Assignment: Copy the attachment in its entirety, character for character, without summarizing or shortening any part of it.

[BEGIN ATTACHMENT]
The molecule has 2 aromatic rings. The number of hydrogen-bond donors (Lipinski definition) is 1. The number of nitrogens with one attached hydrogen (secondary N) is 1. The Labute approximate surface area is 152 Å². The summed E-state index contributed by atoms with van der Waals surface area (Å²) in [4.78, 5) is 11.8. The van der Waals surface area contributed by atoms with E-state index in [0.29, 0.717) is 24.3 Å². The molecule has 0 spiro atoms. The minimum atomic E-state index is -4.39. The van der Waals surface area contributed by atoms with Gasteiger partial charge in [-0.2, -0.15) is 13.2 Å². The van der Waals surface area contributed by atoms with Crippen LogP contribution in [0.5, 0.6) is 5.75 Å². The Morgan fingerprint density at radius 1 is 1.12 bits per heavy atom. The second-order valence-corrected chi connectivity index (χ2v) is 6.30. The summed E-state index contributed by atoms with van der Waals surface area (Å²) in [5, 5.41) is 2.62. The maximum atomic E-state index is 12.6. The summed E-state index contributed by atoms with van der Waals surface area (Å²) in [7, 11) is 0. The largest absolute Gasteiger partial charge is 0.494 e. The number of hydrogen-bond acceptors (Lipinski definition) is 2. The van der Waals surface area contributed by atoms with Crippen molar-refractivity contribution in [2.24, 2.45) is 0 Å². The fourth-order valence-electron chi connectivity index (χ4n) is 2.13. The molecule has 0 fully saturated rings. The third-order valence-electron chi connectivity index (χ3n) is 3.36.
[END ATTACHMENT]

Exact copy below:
The molecule has 2 aromatic rings. The number of hydrogen-bond donors (Lipinski definition) is 1. The number of nitrogens with one attached hydrogen (secondary N) is 1. The Labute approximate surface area is 152 Å². The summed E-state index contributed by atoms with van der Waals surface area (Å²) in [4.78, 5) is 11.8. The van der Waals surface area contributed by atoms with E-state index in [0.29, 0.717) is 24.3 Å². The molecule has 0 spiro atoms. The minimum atomic E-state index is -4.39. The van der Waals surface area contributed by atoms with Gasteiger partial charge in [-0.2, -0.15) is 13.2 Å². The van der Waals surface area contributed by atoms with Crippen LogP contribution in [0.5, 0.6) is 5.75 Å². The Morgan fingerprint density at radius 1 is 1.12 bits per heavy atom. The second-order valence-corrected chi connectivity index (χ2v) is 6.30. The summed E-state index contributed by atoms with van der Waals surface area (Å²) in [5, 5.41) is 2.62. The maximum atomic E-state index is 12.6. The summed E-state index contributed by atoms with van der Waals surface area (Å²) in [7, 11) is 0. The largest absolute Gasteiger partial charge is 0.494 e. The number of hydrogen-bond acceptors (Lipinski definition) is 2. The van der Waals surface area contributed by atoms with Crippen molar-refractivity contribution in [2.24, 2.45) is 0 Å². The fourth-order valence-electron chi connectivity index (χ4n) is 2.13. The molecule has 0 fully saturated rings. The third-order valence-electron chi connectivity index (χ3n) is 3.36.